(-> conn
    (d/transact {:tx-data [[:db/add "bar" :inv/sku "SKU-42"]]})
    :tempids
    (get "bar"))

;; Result
49460431063875660

Unique Values

If an entity has a :db.unique/value attribute, Datomic will look for an existing existing entity with the same value for that unique attribute. If such an entity exists, the transaction will abort with an ::anom/conflict. Otherwise, Datomic will assign a new entity id.

In the example below, a :reservation/code must be unique and can never be assigned again. The attempt to use "HQJ43P" on a second entity causes an anomaly.

(d/transact conn {:tx-data [{:db/ident :reservation/code
                             :db/valueType :db.type/string
                             :db/cardinality :db.cardinality/one
                             :db/unique :db.unique/value}]})
(d/transact conn {:tx-data [[:db/add "" :reservation/code "HQJ43P"]]})

(d/transact conn {:tx-data [[:db/add "" :reservation/code "HQJ43P"]]})
;; Result
ExceptionInfo Unique conflict: :reservation/code,
      value: HQJ43P already held by: 35650565019009171
                    asserted for: 26929238787489940

;; Other non-duplicate values work fine
(d/transact conn {:tx-data [[:db/add "" :reservation/code "HJ1337"]]})

;; Result
{:db-before {:database-id ...} ... }

Timeouts

As with all asynchronous operations, Datomic client libraries provide a way to control how long an application waits for a transaction to complete. In Clojure, you can specify a specific timeout when you wait for a transaction to complete.

The example below sets a very low timeout of 1 msec, leading (at least in some tests) to a timeout:

(d/transact conn {:tx-data [[:db/add "" :db/doc "might not succeed!"]]
                  :timeout 1})

;; Result
#:cognitect.anomalies{:category :cognitect.anomalies/interrupted,
                      :message "Datomic Client Timeout"}

When a client times out while waiting for a transaction to complete, the client does not know whether the transaction succeeded and will need to query a recent value of the database to discover what happened. For the previous example, you could use a query like:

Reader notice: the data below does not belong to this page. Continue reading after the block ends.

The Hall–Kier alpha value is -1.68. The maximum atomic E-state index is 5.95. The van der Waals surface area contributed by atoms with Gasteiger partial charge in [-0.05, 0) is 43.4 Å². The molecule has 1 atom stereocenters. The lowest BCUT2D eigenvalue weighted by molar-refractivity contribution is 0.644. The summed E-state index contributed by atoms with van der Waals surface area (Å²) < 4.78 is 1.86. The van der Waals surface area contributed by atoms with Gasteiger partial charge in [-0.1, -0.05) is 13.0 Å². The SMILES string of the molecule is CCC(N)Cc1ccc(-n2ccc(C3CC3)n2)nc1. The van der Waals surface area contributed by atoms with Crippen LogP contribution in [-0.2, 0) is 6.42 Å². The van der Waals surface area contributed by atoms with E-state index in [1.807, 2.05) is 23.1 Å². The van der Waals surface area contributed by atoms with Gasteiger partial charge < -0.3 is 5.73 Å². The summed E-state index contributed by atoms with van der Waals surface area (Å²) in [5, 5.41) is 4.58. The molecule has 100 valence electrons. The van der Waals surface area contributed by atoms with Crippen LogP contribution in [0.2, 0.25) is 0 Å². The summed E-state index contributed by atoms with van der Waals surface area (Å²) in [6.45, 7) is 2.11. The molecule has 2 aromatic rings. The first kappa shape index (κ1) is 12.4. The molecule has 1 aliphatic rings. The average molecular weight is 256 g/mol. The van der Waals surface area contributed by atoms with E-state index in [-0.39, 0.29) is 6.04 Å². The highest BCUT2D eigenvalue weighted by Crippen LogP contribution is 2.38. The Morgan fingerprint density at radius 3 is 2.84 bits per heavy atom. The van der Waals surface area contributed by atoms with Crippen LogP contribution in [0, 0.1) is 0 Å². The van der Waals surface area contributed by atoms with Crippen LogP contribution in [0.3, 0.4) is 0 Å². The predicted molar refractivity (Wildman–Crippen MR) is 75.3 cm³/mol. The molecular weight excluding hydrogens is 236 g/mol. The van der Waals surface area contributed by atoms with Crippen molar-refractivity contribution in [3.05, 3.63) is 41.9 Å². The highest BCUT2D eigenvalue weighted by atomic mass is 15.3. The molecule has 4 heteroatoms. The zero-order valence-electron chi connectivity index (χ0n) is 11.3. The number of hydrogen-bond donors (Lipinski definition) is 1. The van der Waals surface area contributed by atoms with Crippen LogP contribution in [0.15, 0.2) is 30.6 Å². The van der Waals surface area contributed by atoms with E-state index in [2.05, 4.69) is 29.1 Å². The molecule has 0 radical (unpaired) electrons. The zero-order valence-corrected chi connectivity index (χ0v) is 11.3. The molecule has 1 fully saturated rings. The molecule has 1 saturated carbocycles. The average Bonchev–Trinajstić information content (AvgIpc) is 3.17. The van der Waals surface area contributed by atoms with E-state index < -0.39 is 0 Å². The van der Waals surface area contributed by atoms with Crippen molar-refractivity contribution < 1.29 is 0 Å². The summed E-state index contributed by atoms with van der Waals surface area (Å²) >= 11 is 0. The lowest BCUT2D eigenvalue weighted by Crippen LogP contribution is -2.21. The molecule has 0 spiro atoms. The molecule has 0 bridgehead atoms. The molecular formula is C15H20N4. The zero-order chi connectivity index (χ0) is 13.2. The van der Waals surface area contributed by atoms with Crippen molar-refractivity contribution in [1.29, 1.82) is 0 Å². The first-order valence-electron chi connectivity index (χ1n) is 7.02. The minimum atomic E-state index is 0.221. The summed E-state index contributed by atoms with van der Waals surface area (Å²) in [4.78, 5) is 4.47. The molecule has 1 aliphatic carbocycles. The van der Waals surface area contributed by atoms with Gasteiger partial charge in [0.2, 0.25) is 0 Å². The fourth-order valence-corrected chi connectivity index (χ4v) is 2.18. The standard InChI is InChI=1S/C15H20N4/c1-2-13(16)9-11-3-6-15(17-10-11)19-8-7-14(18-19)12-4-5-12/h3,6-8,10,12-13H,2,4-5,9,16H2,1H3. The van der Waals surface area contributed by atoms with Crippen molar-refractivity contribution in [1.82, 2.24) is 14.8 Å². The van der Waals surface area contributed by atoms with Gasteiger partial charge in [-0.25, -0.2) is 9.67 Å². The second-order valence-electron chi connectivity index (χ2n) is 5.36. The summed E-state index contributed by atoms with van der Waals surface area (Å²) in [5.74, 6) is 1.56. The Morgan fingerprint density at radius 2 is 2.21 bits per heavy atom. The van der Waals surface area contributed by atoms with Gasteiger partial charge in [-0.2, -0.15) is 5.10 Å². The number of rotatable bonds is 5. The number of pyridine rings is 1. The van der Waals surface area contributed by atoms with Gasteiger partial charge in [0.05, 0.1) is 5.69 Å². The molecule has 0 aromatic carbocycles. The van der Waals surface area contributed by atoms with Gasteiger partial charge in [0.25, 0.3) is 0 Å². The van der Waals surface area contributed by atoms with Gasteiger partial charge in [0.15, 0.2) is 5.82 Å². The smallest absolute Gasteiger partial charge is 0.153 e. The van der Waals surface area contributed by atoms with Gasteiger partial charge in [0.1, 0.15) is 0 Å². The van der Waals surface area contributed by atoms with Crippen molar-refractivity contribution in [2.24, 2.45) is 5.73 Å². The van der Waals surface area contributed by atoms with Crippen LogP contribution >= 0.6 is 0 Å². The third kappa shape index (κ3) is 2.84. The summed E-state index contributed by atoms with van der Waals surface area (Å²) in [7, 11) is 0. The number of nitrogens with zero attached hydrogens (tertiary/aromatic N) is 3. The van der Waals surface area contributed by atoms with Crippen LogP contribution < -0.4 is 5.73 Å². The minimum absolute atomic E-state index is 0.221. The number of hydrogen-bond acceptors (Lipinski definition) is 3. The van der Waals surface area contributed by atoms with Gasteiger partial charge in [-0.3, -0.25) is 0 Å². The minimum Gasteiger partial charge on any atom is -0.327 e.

(d/q '[:find ?e ?when
      :where [?e :db/doc "might not succeed!" ?tx]
             [?tx :db/txInstant ?when]]
     (d/db conn))

Reified Transactions

When Datomic processes a transaction, it creates a transaction entity to represent it. By default, this entity has two attributes, :db/txInstant, whose value is the instant that the transaction was processed, and :db/txUUID, a Datomic-assigned transaction identifier. In addition, every datom in a transaction refers to the transaction entity through its :tx field.

You can add additional attributes to a transaction entity to capture other useful information, such as the purpose of the transaction, the application that executed it, the provenance of the data it added, or the user who caused it to execute, or any other information that might be useful for auditing purposes.

To annotate the current transaction, include an add statement (either map or list) that uses a :db/id with the value "datomic.tx".

You can query for transaction entities with particular attributes and values the same way you would query for any other entity in the system (see query reference).

This example below create a :data/source attribute to indicate where data came from, and then sets that attribute on a transaction.

(d/transact conn {:tx-data [{:db/ident :data/source
                             :db/valueType :db.type/string
                             :db/cardinality :db.cardinality/one
                             :db/doc "URI this transaction was imported from"}]})
(d/transact conn {:tx-data [{:db/id "datomic.tx"
                             :data/source "http://example.com/catalog-2_29_2012.xml"}
                            {:inv/sku "SKU-42" :inv/color :green :inv/size :large}]})

Explicit :db/txInstant

You can set :db/txInstant explicitly, overriding Datomic's clock time. When you do, you must choose a :db/txInstant value that is not older than any existing transaction, and not newer than the Datomic's clock time. This capability enables initial imports of existing data that has its own timestamps.

The transaction below might occur in an import of historical data, adding information about SKU-42 with a transaction time back in 2001. Note that for this transaction to work, everything already in the database, including e.g. the schema itself, must also have been backdated.

(d/transact conn {:tx-data [{:inv/sku "SKU-42"
                             :inv/color :green}
                            [:db/add "datomic.tx" :db/txInstant #inst "2001"]]})

Redundancy Elimination

A datom is redundant with the current value of the database if there is a matching datom that differs only by transaction id. If a transaction would produce redundant datoms, those datoms are filtered out, and do not appear a second time in either the indexes or the transaction log.

For example, imagine that SKU-42 does not exist and you transact the following:

(-> conn
    (d/transact {:tx-data [{:inv/sku "SKU-42"
                            :inv/color :green}]})
    :tx-data)

The resulting tx-data will contain three datoms: the two datoms about the new SKU-42 entity, and the transaction's :db/txInstant:

e a v
13194139533320 50 #inst "2017-09-03T16:10:38.279-00:00"
49460431063875660 64 "SKU-42"
49460431063875660 65 25235990880714817

If you immediately re-run the same transaction, the two datoms about SKU-42 (entity 49460431063875660 above) are now redundant, and will not be added to the database again.

e a v
13194139533322 50 #inst "2017-09-03T16:11:43.332-00:00"

Note that transactions are never entirely redundant, because the transaction's :db/txInstant is always a new fact.